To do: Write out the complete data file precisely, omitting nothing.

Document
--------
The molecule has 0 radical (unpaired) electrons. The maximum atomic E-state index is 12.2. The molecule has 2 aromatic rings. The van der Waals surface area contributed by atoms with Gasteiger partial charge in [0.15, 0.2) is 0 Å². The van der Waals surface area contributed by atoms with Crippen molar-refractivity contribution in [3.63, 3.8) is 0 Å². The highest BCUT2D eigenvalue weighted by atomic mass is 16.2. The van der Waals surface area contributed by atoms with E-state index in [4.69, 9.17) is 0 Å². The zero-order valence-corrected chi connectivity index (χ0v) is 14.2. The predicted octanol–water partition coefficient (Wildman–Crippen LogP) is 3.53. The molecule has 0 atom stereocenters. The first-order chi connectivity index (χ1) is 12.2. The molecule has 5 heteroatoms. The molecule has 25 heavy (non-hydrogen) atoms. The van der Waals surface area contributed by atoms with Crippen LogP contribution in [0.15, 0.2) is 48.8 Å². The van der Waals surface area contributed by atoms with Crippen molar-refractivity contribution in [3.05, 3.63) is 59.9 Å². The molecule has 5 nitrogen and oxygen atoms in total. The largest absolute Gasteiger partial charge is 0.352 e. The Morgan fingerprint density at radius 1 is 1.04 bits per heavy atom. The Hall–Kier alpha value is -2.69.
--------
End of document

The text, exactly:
The molecule has 0 radical (unpaired) electrons. The maximum atomic E-state index is 12.2. The molecule has 2 aromatic rings. The van der Waals surface area contributed by atoms with Gasteiger partial charge in [0.15, 0.2) is 0 Å². The van der Waals surface area contributed by atoms with Crippen molar-refractivity contribution in [3.63, 3.8) is 0 Å². The highest BCUT2D eigenvalue weighted by atomic mass is 16.2. The van der Waals surface area contributed by atoms with E-state index in [4.69, 9.17) is 0 Å². The zero-order valence-corrected chi connectivity index (χ0v) is 14.2. The predicted octanol–water partition coefficient (Wildman–Crippen LogP) is 3.53. The molecule has 0 atom stereocenters. The first-order chi connectivity index (χ1) is 12.2. The molecule has 5 heteroatoms. The molecule has 25 heavy (non-hydrogen) atoms. The van der Waals surface area contributed by atoms with Crippen LogP contribution in [0.15, 0.2) is 48.8 Å². The van der Waals surface area contributed by atoms with Crippen molar-refractivity contribution in [3.05, 3.63) is 59.9 Å². The molecule has 5 nitrogen and oxygen atoms in total. The largest absolute Gasteiger partial charge is 0.352 e. The Morgan fingerprint density at radius 1 is 1.04 bits per heavy atom. The Hall–Kier alpha value is -2.69.